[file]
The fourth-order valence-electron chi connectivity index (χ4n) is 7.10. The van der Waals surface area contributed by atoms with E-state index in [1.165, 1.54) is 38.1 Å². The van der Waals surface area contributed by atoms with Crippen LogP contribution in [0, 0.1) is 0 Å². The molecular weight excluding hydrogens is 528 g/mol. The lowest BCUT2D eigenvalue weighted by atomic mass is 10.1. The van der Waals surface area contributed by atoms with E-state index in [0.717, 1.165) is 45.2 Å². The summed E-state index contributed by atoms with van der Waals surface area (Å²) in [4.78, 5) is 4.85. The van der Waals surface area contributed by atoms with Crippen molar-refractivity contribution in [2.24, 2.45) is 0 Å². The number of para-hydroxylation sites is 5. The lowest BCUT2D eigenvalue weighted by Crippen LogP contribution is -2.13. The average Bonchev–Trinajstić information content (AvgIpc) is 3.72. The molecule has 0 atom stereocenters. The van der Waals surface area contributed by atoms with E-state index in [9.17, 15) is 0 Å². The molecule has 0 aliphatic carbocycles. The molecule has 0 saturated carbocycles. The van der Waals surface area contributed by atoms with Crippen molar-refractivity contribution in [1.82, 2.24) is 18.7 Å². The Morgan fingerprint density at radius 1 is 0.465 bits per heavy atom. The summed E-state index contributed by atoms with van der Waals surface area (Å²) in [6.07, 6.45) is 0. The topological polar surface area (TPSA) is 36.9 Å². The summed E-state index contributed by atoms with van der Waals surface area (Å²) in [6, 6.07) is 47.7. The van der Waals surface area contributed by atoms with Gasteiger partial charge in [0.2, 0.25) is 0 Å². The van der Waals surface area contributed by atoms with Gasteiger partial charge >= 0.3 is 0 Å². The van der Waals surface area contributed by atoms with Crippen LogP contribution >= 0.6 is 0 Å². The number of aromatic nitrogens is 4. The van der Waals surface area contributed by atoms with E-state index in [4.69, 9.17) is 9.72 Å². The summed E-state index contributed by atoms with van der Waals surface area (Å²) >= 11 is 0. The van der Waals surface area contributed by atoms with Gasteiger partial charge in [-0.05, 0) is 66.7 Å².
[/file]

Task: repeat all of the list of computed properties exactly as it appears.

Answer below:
The fourth-order valence-electron chi connectivity index (χ4n) is 7.10. The van der Waals surface area contributed by atoms with E-state index in [1.165, 1.54) is 38.1 Å². The van der Waals surface area contributed by atoms with Crippen LogP contribution in [0, 0.1) is 0 Å². The molecular weight excluding hydrogens is 528 g/mol. The lowest BCUT2D eigenvalue weighted by atomic mass is 10.1. The van der Waals surface area contributed by atoms with E-state index in [0.717, 1.165) is 45.2 Å². The summed E-state index contributed by atoms with van der Waals surface area (Å²) in [4.78, 5) is 4.85. The van der Waals surface area contributed by atoms with Crippen molar-refractivity contribution in [2.24, 2.45) is 0 Å². The number of para-hydroxylation sites is 5. The lowest BCUT2D eigenvalue weighted by Crippen LogP contribution is -2.13. The average Bonchev–Trinajstić information content (AvgIpc) is 3.72. The molecule has 0 atom stereocenters. The van der Waals surface area contributed by atoms with E-state index in [9.17, 15) is 0 Å². The molecule has 0 aliphatic carbocycles. The molecule has 0 saturated carbocycles. The van der Waals surface area contributed by atoms with Crippen molar-refractivity contribution in [1.82, 2.24) is 18.7 Å². The Morgan fingerprint density at radius 1 is 0.465 bits per heavy atom. The summed E-state index contributed by atoms with van der Waals surface area (Å²) in [6.07, 6.45) is 0. The topological polar surface area (TPSA) is 36.9 Å². The summed E-state index contributed by atoms with van der Waals surface area (Å²) in [6, 6.07) is 47.7. The van der Waals surface area contributed by atoms with Gasteiger partial charge in [0.2, 0.25) is 0 Å². The van der Waals surface area contributed by atoms with Gasteiger partial charge >= 0.3 is 0 Å². The van der Waals surface area contributed by atoms with Crippen LogP contribution >= 0.6 is 0 Å². The number of aromatic nitrogens is 4. The van der Waals surface area contributed by atoms with E-state index in [4.69, 9.17) is 9.72 Å². The summed E-state index contributed by atoms with van der Waals surface area (Å²) >= 11 is 0. The van der Waals surface area contributed by atoms with Gasteiger partial charge in [-0.05, 0) is 66.7 Å².